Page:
The MOSA Compiler Framework is based on the idea of a pipeline. Every method is compiled by a method compiler, that specifies the pipeline to use for compilation. Such a pipeline may consist of any number of compilation stages. These stages can be grouped into various kinds:
- Compiler Frontends - Create an instruction stream from a source specific representation, such as CIL or Java byte code
- Transformation Stages - Transform the instruction stream between various representations
- Optimization Stages - Various stages intended to optimize the code to execute faster
- Register Allocation - Allocate architecture specific registers to operands used in the instruction stream
- Compiler Backends - Generate code from the intermediate and architecture specific representations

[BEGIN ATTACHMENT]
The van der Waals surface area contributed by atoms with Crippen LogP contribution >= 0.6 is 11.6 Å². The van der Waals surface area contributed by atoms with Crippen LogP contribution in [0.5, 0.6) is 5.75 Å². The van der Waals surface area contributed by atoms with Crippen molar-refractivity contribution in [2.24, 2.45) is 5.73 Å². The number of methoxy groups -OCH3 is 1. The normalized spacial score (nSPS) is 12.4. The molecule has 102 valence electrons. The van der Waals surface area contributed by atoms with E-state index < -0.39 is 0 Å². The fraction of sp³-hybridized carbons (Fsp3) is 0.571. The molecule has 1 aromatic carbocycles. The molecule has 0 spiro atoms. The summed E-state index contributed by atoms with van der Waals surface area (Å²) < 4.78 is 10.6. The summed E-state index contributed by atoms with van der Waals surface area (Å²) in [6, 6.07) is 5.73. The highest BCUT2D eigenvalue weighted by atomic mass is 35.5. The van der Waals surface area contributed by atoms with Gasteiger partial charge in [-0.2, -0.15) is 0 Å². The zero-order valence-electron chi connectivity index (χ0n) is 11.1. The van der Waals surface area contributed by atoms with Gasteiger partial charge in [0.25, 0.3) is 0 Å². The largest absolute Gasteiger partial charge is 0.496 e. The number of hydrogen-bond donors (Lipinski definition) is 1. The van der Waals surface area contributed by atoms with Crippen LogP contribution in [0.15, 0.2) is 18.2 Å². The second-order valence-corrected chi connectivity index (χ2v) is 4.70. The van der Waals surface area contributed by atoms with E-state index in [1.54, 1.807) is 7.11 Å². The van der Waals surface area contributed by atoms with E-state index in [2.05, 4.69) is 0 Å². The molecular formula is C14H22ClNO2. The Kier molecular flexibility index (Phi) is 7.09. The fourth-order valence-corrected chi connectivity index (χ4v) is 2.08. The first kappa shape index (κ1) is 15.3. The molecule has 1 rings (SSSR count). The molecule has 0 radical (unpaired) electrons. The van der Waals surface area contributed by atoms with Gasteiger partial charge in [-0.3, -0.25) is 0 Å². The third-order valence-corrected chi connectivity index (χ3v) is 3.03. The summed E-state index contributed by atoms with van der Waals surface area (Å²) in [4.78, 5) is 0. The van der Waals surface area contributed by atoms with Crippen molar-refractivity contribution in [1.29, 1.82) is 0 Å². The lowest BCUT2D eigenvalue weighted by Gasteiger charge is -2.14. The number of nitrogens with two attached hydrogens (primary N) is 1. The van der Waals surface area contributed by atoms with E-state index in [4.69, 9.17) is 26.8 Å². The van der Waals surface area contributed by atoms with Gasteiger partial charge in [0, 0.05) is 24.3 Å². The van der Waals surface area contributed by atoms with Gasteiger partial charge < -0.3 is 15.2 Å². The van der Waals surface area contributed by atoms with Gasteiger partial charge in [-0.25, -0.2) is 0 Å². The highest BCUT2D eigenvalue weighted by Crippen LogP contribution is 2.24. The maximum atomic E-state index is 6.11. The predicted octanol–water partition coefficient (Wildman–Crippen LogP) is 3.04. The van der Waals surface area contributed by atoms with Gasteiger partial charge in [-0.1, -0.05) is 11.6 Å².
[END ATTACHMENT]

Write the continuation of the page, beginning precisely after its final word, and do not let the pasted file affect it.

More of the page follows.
The compiler framework provides predefined pieces of this pipeline. Some parts, especially the code generation, are provided by the architecture specific stages, such as for the x86 platform.
The compiler framework uses a linear intermediate representation to transform the source program text into machine code. There are several levels of intermediate representations before code generation. These are:
- CIL - Common Intermediate Language
- IR - High-Level Intermediate Representation
- MIR - Machine specific Intermediate Representation
During compilation of an CIL method the instructions are represented by CIL instruction classes and moving forward, the linear instruction stream is modified to use instructions from the intermediate representation. In some cases an instruction from the intermediate representation can not be emitted directly to machine code and it is replaced by a sequence of machine specific instruction objects. The machine specific instruction classes are provided by the appropriate platform. There are other uses for machine specific instruction classes, but the main use is effective code generation.